Fitzgerald unsure over Deise future
WATERFORD boss Davy Fitzgerald admitted he had been particularly worried about the threat posed by Tipperary's high cross-field passes and criticised his own half-backs for not tracking back enough in the first half.
"We knew Noel McGrath was going to be centre-forward but if we broke (up) our six (defenders) inside, that meant we were going to be opened up," he said. "He was meant to be picked up by a certain player, but it just didn't happen that way. It's very hard when you're out in the heat of battle and things go against you.
"My two years (at the Waterford helm) are up, I haven't a clue what's going to happen," he replied to queries about his own future.
"It's a massive commitment. You are leaving home everyday at two o'clock and you don't get home until 12 but that's my own doing, I like it that way. The thing I have to reflect on is that I've worked with a great bunch of lads.
"There are some who probably won't be happy that they didn't see enough game-time, but I have a job to do -- to pick the best Waterford team I could. Whether I stay or go, I enjoyed the time I've been there and I can say there haven't been any favourites, I called a spade a spade.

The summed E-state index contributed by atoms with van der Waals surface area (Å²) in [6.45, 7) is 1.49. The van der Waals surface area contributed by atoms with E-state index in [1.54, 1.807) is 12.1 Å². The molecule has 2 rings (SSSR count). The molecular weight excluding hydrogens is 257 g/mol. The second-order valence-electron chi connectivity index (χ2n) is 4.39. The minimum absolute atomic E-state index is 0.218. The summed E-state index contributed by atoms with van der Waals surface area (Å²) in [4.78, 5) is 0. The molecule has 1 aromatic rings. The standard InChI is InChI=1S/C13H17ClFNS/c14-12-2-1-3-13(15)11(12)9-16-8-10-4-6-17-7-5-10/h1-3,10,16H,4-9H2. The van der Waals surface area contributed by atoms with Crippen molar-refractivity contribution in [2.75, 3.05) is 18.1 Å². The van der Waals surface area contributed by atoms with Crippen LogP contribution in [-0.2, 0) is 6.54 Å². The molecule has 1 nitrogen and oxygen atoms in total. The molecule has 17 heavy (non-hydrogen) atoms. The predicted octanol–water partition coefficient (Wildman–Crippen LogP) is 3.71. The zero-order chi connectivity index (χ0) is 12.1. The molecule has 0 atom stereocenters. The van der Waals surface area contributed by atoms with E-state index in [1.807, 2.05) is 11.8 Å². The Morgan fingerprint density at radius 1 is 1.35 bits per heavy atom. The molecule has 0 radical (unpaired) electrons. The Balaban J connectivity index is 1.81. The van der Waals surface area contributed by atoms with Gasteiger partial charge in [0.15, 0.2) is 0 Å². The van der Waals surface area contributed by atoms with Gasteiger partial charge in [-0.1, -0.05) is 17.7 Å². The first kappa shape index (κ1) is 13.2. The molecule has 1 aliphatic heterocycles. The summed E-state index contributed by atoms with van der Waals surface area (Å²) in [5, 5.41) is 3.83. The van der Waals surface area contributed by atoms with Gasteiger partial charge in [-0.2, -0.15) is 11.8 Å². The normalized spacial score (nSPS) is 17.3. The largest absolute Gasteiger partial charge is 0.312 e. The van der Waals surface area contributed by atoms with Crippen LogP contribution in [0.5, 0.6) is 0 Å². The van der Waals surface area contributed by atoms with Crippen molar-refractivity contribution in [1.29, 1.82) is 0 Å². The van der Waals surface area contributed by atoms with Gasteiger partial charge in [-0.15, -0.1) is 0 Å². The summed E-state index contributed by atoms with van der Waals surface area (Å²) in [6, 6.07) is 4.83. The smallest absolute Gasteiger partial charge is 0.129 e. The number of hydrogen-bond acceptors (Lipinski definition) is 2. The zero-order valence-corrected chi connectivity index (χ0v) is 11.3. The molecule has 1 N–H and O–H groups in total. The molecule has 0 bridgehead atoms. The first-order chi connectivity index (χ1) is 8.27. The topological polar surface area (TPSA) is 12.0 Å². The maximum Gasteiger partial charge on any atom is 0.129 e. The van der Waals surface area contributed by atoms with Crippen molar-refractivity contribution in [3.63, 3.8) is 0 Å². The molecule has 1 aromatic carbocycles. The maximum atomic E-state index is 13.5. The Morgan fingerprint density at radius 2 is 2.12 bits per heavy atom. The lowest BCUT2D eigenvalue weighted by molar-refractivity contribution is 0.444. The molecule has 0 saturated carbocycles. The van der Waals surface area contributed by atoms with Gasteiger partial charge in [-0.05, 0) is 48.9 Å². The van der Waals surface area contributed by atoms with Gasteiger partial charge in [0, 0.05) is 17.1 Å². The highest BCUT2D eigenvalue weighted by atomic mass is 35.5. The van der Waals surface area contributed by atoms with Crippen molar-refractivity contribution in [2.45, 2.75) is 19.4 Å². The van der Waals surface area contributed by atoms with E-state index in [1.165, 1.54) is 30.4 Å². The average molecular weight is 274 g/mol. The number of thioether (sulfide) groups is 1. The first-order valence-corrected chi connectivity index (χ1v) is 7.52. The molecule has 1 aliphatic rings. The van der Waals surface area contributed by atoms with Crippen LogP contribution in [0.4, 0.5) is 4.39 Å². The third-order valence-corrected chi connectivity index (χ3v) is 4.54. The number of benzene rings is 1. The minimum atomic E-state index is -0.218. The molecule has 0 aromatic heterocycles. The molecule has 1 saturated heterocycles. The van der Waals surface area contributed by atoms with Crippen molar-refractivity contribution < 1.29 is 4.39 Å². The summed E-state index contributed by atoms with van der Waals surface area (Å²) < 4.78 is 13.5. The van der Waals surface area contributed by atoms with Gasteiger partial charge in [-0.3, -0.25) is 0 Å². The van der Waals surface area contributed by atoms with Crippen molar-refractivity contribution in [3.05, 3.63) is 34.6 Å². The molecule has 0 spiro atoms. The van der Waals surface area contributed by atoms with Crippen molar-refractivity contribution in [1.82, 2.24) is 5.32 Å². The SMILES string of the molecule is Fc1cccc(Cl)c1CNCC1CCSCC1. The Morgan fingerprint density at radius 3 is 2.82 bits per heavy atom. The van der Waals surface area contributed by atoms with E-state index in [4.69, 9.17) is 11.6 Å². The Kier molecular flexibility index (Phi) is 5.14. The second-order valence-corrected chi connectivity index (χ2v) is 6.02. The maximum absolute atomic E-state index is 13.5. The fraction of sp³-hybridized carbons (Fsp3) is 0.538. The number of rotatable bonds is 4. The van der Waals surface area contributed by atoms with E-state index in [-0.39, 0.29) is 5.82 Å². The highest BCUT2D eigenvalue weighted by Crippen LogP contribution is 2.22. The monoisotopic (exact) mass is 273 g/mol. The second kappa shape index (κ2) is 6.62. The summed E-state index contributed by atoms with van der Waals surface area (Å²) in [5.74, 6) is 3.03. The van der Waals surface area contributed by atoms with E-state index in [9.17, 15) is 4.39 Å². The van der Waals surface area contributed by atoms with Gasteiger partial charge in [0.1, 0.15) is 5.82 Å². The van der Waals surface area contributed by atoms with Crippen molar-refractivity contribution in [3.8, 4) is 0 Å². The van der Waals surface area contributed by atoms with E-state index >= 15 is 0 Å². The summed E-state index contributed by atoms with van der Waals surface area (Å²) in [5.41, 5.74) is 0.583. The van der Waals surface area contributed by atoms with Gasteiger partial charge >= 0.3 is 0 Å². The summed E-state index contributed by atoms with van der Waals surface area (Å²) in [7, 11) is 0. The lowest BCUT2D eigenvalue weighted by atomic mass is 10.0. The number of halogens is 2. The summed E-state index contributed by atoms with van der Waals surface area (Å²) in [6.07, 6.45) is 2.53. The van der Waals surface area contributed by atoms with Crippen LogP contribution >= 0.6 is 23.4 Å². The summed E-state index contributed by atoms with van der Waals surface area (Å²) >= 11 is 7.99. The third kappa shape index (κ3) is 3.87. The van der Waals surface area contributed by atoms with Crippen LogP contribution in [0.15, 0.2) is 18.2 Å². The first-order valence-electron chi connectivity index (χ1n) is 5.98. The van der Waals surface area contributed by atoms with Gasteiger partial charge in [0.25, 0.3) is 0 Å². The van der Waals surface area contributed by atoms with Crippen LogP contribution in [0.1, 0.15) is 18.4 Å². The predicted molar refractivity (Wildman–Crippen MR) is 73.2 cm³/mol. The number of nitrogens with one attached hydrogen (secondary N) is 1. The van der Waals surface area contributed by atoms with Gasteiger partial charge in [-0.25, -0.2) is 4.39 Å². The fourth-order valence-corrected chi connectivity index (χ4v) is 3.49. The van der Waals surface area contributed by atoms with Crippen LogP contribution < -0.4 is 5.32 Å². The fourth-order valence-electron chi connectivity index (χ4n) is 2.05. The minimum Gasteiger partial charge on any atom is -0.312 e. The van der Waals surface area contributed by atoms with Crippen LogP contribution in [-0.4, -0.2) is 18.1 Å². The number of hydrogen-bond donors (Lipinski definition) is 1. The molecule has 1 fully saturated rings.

"When I wake up tomorrow, I'll have to ask myself, 'did I do everything possible? Was I as honest as I could possibly be?' And I can say that for sure.
"You might have a few lads that'll go (retire) who've been great servants, but you've a lot of young lads coming again and I think the future is bright for Waterford."
He added: "Have I made mistakes? Yeah, every manager makes them, I've made them but I enjoy this game, I love it and I still want to be involved in it no matter what the story is."
Meanwhile, Tipperary manager Liam Sheedy looked particularly calm afterwards and praised his players' improved decision-making, singling out Lar Corbett's unselfish lay-off to Eoin Kelly for their third goal as a case in point.
"Had we not got that goal it could have been three points at the end, so it just shows how important it is to take right options," he said.
Sheedy played down his own role in starting John O'Brien and putting Noel McGrath at centre-forward.
"It's always a master stroke when it works out, but if you lose it's a disaster stroke," he said. "Look, all you do is you let these guys out and you let them play.
"They're lovely hurlers, lovely stick-men. There's a lot of open space in Croke Park and I thought any time they got into open space they flourished."